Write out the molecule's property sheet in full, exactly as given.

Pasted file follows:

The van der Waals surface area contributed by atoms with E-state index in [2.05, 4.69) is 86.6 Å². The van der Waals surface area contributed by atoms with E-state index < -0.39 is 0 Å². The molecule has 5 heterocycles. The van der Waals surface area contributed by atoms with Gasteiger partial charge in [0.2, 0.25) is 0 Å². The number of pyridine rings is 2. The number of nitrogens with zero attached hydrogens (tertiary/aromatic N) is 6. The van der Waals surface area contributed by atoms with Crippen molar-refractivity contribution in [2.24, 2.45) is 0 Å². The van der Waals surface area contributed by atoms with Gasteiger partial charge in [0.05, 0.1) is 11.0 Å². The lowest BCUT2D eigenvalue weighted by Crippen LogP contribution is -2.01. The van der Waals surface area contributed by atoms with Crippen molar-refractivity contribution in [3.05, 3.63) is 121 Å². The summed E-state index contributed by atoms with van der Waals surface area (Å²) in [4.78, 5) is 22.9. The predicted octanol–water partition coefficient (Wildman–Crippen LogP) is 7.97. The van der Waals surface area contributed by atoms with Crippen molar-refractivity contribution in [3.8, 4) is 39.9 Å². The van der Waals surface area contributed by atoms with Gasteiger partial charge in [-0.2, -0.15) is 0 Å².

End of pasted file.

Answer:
The van der Waals surface area contributed by atoms with E-state index in [2.05, 4.69) is 86.6 Å². The van der Waals surface area contributed by atoms with E-state index < -0.39 is 0 Å². The molecule has 5 heterocycles. The van der Waals surface area contributed by atoms with Gasteiger partial charge in [0.2, 0.25) is 0 Å². The number of pyridine rings is 2. The number of nitrogens with zero attached hydrogens (tertiary/aromatic N) is 6. The van der Waals surface area contributed by atoms with Crippen molar-refractivity contribution in [2.24, 2.45) is 0 Å². The van der Waals surface area contributed by atoms with Gasteiger partial charge in [0.05, 0.1) is 11.0 Å². The lowest BCUT2D eigenvalue weighted by Crippen LogP contribution is -2.01. The van der Waals surface area contributed by atoms with Crippen molar-refractivity contribution in [3.05, 3.63) is 121 Å². The summed E-state index contributed by atoms with van der Waals surface area (Å²) in [4.78, 5) is 22.9. The predicted octanol–water partition coefficient (Wildman–Crippen LogP) is 7.97. The van der Waals surface area contributed by atoms with Crippen molar-refractivity contribution in [3.8, 4) is 39.9 Å². The van der Waals surface area contributed by atoms with Gasteiger partial charge in [-0.2, -0.15) is 0 Å².